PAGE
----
Supernovas are amazingly bright explosions of massive stars at the end of their lives. During the gravitational collapse, the outer layers of the star are pushed away, and chemical elements formed inside the dying star are released into space. This cosmic dust rains down onto the Earth continuously, eventually becoming part of sediments deposited in the sea.
Research published in the journal Physical Review Lettersused the concentrations of elements formed in an exploding star and preserved in oceanic sediments to hypothesize that a supernova exploded near Earth just 2.5 million years ago.
The authors, led by Dr. Gunther Korschinek from the Technical University of Munich, focused their study on ferromanganese crusts
More than 350 scientists and conservationists from 40 countries have signed a letter calling for global action to protect whales, dolphins and porpoises from extinction.
They say more than half of all species are of conservation concern, with two on the “knife-edge” of extinction.
Lack of action over polluted and over-exploited seas means that many will be declared extinct within our lifetimes, the letter says.
Even large iconic whales are not safe.
“Let this be a historic moment when realising that whales are in danger sparks a powerful wave of action from everyone: regulators, scientists, politicians and the public to save our oceans,” said Mark Simmonds.
The visiting research fellow at the University of Bristol, UK, and senior marine scientist with Humane Society International, has coordinated the letter, which has been signed by experts across the world.
On Monday September 24, at a virtual meeting hosted by the UN Headquarters in New York, 60 world leaders signed a ‘Leaders Pledge for Nature’ to stop the loss of biodiversity. Heads of State from France, Germany, UK, Netherlands, Panama signed.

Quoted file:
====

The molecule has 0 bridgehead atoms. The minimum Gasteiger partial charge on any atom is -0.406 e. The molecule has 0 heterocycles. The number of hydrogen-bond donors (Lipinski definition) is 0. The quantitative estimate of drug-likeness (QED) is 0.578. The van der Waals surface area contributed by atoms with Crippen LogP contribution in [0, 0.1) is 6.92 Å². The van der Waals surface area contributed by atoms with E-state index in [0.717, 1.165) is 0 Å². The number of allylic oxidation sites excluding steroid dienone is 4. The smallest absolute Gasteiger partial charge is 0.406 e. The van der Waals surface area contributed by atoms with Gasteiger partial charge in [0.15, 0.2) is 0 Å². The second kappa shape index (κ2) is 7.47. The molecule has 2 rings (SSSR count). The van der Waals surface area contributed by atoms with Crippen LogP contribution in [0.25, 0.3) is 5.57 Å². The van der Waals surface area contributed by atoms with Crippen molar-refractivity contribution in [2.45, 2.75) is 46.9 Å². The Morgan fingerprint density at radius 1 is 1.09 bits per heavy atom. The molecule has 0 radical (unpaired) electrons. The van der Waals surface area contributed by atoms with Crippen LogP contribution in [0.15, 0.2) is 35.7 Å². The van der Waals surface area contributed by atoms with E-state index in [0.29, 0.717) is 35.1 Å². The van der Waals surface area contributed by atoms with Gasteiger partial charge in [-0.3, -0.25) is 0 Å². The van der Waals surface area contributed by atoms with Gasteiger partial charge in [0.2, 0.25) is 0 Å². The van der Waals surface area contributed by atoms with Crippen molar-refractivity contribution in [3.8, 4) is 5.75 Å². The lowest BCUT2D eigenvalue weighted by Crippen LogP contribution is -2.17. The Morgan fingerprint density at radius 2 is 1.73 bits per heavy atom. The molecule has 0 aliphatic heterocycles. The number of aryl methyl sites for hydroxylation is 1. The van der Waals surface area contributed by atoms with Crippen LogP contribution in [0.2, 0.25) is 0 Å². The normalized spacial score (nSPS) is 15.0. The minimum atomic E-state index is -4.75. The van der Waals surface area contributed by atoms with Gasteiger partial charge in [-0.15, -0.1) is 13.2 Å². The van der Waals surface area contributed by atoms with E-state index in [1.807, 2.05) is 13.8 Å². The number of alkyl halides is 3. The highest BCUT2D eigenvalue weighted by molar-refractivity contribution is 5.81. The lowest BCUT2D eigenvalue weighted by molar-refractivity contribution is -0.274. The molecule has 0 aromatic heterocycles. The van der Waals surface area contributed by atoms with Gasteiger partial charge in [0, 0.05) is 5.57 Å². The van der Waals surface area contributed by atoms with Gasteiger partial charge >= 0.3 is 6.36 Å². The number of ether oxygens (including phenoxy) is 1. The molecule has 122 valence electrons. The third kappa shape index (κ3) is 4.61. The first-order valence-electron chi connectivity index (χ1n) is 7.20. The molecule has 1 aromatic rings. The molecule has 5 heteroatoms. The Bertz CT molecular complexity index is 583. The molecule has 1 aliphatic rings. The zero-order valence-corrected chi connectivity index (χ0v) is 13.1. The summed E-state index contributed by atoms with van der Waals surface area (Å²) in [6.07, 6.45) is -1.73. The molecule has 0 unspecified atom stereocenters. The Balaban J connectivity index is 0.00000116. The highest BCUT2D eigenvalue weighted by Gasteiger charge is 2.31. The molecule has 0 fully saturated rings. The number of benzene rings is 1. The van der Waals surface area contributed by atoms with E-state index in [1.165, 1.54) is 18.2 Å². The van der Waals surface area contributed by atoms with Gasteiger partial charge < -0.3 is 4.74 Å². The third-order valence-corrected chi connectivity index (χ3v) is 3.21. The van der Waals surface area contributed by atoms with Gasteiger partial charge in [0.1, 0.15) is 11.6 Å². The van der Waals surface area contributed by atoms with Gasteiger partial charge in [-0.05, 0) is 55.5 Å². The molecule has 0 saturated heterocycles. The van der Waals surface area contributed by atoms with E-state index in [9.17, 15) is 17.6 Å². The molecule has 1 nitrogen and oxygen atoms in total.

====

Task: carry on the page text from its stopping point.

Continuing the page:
Noticeably, the embattled political leaders from Japan and Mauritius were not signatories.
The Leaders Pledge in New York was part of an important UN Summit to avoid the world heading into a major period of biodiversity collapse, as planet Earth grapples with the highest extinction rates since homo sapiens became a distinct species, in what has been called the Sixth Mass Extinction. Rather than being caused by colliding asteroids or other natural phenomenon, this new age of extinction is being caused by man.
The front lines of this extinction battle is happening live on
Two groups of tiny, delicate marine organisms, sea butterflies and sea angels, were found to be surprisingly resilient—having survived dramatic global climate change and Earth’s most recent mass extinction event 66 million years ago, according to research published this week in the Proceedings of the National Academy of Sciences led by Katja Peijnenburg from Naturalis Biodiversity Center in the Netherlands.
Sea butterflies and sea angels are pteropods, abundant, floating snails that spend their entire lives in the open ocean. A remarkable example of adaptation to life in the open ocean, these mesmerizing animals can have thin shells and a snail foot transformed into two wing-like structures that enable them to ‘fly’ through the water.
Sea butterflies have been a focus for global change research because they